The Homecoming by Harold Pinter
Brutalist Realism at Berkshire Theatre Group
By: Charles Giuliano - Oct 04, 2015
By Harold Pinter
Directed by Eric Hill
Scenic designer, Reid Thompson; Costumes, David Murin; Lighting, Solomon Weisbard; Stage Manager, Peter Durgin; Sound J Hagenbuckle
Cast: David Barlow (Teddy), Joey Collins (Lenny), Tara Franklin (Ruth), Ryan Morsbach (Joey), John Rothman (Sam), Rocco Sisto (Max)
The Unicorn Theatre
Berkshire Theatre Group
October 1-25, 2015
For its fall production Berkshire Theatre group is presenting a grim, riveting masterpiece The Homecoming (1964) by the always challenging British playwright Harold Pinter (10 October 1930 - 24 December 2008).
Superbly directed by Eric Hill with a brilliant cast this is a difficult and challenging evening of theatre. Particularly off season companies tend to program farce and accessible, heart warming plays. Bravo to artistic director, Kate Maguire, and BTG for going for the jugular.
In two acts this astonishing production has its hands on our throats squeezing the life out of our deepest and darkest, closeted empathy for the primarily degenerate and despicable characters representing the most outré and ravished notions of family.
As a playwright, Pinter takes us deep into the darkest recesses of the tortured soul of the human condition. It probes the notion that we always hurt the ones we love. Our most monstrous and maiming impulses are too often inflicted on those closest at hand.
An evening of Pinter comes with an implied disclaimer that we agree to be brutally abused. We stagger out of the theatre in need of the triage of recovery. Conversations focused on analysis and unraveling the how and why of what we have experienced. During our hour long drive home Astrid and I intensively discussed and debated what we had been subjected to. It is the kind of evening that is slow to leave the psyche.
The play belongs to the Dionysian tradition from Dante’s Inferno, to Beckett and theatre of the absurd- the bleak emptiness of Waiting for Godot, the ennui of Endgame- or perhaps the existential No Exit of Sartre.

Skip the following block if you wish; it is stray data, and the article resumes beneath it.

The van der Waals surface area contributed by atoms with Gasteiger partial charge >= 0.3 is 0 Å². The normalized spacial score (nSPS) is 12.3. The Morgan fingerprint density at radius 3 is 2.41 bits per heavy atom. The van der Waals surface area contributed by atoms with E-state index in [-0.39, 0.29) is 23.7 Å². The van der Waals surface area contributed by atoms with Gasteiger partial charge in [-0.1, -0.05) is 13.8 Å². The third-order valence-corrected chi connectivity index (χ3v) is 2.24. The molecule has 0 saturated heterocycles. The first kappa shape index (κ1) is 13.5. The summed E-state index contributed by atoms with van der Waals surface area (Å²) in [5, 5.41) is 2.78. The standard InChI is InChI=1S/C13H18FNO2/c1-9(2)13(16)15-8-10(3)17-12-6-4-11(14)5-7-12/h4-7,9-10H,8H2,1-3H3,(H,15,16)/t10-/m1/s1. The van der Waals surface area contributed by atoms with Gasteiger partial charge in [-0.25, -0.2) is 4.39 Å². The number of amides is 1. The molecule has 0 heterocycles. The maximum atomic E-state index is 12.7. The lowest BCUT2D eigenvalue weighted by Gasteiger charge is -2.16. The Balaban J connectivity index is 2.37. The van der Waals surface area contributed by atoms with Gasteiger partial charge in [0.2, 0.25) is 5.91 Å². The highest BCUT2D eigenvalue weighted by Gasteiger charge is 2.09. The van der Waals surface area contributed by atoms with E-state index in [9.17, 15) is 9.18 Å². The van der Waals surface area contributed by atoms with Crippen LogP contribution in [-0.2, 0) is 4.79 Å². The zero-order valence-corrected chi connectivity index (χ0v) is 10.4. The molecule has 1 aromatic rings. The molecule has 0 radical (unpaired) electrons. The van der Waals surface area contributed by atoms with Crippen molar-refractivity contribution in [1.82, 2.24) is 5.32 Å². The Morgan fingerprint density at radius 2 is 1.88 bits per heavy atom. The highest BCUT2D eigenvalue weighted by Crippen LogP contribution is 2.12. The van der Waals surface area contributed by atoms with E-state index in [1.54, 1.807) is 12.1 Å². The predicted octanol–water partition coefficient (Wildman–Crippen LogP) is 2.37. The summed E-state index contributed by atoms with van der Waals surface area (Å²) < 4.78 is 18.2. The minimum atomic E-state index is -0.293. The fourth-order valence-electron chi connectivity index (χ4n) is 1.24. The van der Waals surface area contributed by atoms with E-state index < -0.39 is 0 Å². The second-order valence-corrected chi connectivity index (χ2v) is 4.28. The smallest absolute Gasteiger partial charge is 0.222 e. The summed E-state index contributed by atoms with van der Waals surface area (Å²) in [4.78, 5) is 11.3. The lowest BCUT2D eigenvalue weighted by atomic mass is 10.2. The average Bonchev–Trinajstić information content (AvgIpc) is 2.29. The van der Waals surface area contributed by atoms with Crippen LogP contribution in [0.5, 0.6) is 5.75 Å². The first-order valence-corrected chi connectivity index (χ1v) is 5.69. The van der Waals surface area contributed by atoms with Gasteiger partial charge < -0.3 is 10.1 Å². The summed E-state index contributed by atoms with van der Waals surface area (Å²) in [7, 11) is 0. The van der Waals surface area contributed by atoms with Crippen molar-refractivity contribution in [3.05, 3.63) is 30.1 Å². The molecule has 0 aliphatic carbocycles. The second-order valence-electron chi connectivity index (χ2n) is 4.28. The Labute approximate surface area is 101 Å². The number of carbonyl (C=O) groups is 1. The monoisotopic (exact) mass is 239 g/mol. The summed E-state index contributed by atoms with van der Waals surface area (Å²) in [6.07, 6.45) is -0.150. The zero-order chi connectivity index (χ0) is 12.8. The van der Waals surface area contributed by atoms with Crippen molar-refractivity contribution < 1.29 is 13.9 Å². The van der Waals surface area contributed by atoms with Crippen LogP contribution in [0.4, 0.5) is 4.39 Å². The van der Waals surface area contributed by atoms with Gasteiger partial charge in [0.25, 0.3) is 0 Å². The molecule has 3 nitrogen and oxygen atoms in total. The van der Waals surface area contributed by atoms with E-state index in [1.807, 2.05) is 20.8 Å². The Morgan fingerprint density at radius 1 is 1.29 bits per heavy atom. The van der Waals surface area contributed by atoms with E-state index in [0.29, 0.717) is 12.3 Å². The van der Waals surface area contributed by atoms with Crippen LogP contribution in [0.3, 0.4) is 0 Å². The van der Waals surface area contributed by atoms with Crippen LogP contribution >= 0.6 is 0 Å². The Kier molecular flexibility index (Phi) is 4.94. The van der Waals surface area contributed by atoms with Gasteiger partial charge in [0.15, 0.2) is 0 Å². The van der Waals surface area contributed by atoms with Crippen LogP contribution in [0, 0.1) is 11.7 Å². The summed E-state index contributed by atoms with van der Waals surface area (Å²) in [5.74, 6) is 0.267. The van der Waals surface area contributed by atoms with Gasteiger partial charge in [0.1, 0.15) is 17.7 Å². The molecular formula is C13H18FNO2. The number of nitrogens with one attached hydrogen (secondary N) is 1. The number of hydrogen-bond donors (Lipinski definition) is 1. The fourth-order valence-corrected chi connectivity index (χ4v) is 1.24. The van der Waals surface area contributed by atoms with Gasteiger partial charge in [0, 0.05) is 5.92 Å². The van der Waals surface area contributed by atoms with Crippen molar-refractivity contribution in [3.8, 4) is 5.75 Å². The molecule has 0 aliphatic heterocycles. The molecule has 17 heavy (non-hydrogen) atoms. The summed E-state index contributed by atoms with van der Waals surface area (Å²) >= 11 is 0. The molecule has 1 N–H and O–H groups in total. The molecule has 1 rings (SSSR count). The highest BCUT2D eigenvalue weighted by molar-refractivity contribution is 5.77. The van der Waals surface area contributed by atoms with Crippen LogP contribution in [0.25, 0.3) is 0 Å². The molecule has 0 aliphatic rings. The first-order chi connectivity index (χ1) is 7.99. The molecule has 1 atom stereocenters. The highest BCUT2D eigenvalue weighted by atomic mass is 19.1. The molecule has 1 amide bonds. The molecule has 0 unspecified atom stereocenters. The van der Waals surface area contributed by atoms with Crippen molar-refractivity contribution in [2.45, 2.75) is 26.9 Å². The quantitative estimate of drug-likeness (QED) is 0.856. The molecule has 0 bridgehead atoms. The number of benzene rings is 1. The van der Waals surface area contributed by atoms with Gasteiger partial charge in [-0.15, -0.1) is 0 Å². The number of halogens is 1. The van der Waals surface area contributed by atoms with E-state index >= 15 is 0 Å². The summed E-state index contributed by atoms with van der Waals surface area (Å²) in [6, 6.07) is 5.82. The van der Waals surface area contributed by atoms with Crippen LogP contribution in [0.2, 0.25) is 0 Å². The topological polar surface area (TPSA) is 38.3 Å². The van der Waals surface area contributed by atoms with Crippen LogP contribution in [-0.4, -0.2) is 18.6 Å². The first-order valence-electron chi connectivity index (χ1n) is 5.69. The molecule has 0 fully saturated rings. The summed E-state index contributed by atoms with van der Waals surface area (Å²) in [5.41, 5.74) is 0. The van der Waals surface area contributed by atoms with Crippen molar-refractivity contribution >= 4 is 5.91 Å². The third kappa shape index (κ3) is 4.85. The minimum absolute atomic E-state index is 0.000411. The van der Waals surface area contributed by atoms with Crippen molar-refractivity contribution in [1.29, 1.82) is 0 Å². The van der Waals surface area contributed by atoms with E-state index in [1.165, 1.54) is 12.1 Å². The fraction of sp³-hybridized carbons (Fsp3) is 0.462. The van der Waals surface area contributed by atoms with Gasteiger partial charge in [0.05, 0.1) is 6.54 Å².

The playwright belongs to the glass is half empty school of drama. In plunging the Lower Depths of Gogol or Dostoyevsky the process evokes a deeper understanding of the human condition and its quick trigger finger for chaos and mayhem.
Well not quite. There is artifice and cunning in the manner that the characters, with varying degrees of success and failure, ruthlessly pursue self interest and raw survival. The ultimate corpse at the end of the play is not just Sam, dropped dead on the living room floor, but an analogy for the emotionally decimated audience.
How utterly marvelous. If, and here’s the thing, you are in the mood for getting slogged about like an emotional rag doll.
What set Pinter apart from theatre of the absurd and the classical tradition of the Dionysian was the use of deceptive realism. The many, seemingly authentic, aspects of the characters lure us into thinking that the absurdism we witness is perhaps plausible. There may in fact be families in North London as vicious and primal as this. It’s at least possible.
The shabby details of the evocative set by Reid Thompson conveys the run down home where Max, a retired butcher (Rocco Sisto) lives with his brother Sam, a chauffeur (John Rothman), and two stay-at-home sons, a hustler Lenny (Joey Collins) and a wannabee boxer Joey (Rylan Morsbach).
Setting the mood are interludes of ballads performed on solo bassoon by the great jazz musician Eric Dolphy. It was such interesting and wonderful music to bookmark scenes and transitions for the play.